Another issue that makes things all the more frustrating for Larry is that the staff at the nursing home does not seem committed to attempting to help Jeanie stay healthy, clean, and well-fed. They let her wear other people’s clothing, do not provide her with privacy, and do not interact with her when they feed her or help her to do something such as bathing or changing clothing. Larry, understandably, feels bad for his wife. He goes to see her each day, and has started to bring her food from home and help her eat. He wants to see her in the morning, but is only allowed to do so in the afternoon, and has been yelled at because he was “there too much.” Naturally, he simply wants what is best for his wife – and that is not what Jeanie is receiving when it comes to care at this particular nursing home. Again, Larry needs an advocate. There are plenty of good nursing homes, but there are also bad ones where the residents are poorly cared for and not treated well.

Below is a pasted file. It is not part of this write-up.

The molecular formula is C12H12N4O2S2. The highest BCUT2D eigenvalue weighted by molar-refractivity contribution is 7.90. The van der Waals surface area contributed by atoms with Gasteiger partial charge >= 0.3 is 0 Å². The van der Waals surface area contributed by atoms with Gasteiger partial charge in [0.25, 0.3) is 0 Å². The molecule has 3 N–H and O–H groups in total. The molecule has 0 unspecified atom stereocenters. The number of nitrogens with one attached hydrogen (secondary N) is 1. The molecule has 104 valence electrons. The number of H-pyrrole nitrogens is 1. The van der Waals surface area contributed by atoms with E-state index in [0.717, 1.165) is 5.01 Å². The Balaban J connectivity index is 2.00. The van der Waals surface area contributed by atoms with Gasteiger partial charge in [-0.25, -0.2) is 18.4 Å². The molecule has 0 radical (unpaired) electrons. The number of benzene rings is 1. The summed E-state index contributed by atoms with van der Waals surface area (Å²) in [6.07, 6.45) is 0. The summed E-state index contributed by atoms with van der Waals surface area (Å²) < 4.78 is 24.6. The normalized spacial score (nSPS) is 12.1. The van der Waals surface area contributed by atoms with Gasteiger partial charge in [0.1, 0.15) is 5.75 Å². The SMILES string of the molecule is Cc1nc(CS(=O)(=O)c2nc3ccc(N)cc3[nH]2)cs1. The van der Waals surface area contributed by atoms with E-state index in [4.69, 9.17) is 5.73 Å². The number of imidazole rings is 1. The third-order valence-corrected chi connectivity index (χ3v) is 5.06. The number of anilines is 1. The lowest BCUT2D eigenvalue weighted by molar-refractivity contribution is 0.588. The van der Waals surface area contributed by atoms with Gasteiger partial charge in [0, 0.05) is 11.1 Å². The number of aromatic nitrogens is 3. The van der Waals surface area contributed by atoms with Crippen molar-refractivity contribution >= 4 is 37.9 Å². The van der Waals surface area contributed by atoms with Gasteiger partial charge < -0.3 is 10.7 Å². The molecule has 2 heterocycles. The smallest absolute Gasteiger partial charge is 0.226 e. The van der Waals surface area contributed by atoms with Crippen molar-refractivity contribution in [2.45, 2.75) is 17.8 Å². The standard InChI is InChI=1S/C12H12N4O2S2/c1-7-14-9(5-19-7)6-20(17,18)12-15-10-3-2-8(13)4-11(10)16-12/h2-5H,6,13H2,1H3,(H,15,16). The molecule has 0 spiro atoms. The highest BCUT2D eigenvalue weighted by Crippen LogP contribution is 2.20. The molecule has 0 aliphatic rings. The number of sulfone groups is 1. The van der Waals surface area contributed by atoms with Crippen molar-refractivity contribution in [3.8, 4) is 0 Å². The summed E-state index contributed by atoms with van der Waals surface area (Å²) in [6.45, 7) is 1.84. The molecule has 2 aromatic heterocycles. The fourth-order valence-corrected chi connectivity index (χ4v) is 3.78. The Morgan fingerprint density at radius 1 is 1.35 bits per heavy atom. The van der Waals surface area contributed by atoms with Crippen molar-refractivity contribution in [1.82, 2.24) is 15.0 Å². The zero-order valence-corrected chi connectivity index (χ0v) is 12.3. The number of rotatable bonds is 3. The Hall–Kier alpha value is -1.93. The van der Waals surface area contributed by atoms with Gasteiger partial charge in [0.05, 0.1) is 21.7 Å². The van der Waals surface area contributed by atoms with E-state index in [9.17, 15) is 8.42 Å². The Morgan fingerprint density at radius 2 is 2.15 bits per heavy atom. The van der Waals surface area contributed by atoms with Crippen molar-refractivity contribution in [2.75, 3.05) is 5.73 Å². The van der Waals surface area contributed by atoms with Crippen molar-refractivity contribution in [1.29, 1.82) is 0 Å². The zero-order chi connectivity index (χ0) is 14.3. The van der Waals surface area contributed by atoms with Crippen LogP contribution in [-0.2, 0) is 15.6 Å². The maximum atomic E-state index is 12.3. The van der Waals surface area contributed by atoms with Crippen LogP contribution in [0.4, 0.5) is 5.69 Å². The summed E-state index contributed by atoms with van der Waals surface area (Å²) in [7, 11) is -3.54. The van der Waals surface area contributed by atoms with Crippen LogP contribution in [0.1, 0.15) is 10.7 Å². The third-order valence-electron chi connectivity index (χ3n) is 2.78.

In order for Jeanie to get the proper care, she may need to be moved to a different nursing home – but there could be factors that would stop this from taking place. If Larry cannot have her moved, he needs to find a way to get answers to why he is not permitted to visit in the afternoon and why Jeanie is not getting the standard of care that he feels is adequate and appropriate for her condition. Because he is being ignored, it is time for him to communicate his concerns to his family. He must allow someone to help him, for the sake of his wife and her treatment. If he continues to hold only to societal values that require him to handle everything because he is the provider for his wife, he will be doing her a disservice. It is a very important part of communication to know when to ask for help. Many elderly men struggle with this, but Jeanie’s future may depend on it.